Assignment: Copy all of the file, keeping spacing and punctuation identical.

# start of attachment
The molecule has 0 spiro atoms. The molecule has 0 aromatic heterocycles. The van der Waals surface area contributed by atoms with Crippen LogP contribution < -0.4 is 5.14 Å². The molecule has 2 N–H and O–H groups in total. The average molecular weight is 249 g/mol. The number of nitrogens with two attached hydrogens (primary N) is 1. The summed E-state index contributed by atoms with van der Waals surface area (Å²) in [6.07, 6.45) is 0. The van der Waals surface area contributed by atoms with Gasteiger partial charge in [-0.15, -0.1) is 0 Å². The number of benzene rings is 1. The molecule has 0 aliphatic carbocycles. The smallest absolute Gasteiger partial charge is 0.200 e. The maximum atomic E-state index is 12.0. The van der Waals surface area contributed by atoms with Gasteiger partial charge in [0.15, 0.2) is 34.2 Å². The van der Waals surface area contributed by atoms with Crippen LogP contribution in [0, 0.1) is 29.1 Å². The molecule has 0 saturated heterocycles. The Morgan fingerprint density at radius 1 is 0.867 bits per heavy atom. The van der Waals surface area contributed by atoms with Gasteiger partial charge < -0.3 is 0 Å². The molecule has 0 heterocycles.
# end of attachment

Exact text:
The molecule has 0 spiro atoms. The molecule has 0 aromatic heterocycles. The van der Waals surface area contributed by atoms with Crippen LogP contribution < -0.4 is 5.14 Å². The molecule has 2 N–H and O–H groups in total. The average molecular weight is 249 g/mol. The number of nitrogens with two attached hydrogens (primary N) is 1. The summed E-state index contributed by atoms with van der Waals surface area (Å²) in [6.07, 6.45) is 0. The van der Waals surface area contributed by atoms with Gasteiger partial charge in [-0.15, -0.1) is 0 Å². The number of benzene rings is 1. The molecule has 0 aliphatic carbocycles. The smallest absolute Gasteiger partial charge is 0.200 e. The maximum atomic E-state index is 12.0. The van der Waals surface area contributed by atoms with Gasteiger partial charge in [0.15, 0.2) is 34.2 Å². The van der Waals surface area contributed by atoms with Crippen LogP contribution in [0, 0.1) is 29.1 Å². The molecule has 0 saturated heterocycles. The Morgan fingerprint density at radius 1 is 0.867 bits per heavy atom. The van der Waals surface area contributed by atoms with Gasteiger partial charge < -0.3 is 0 Å². The molecule has 0 heterocycles.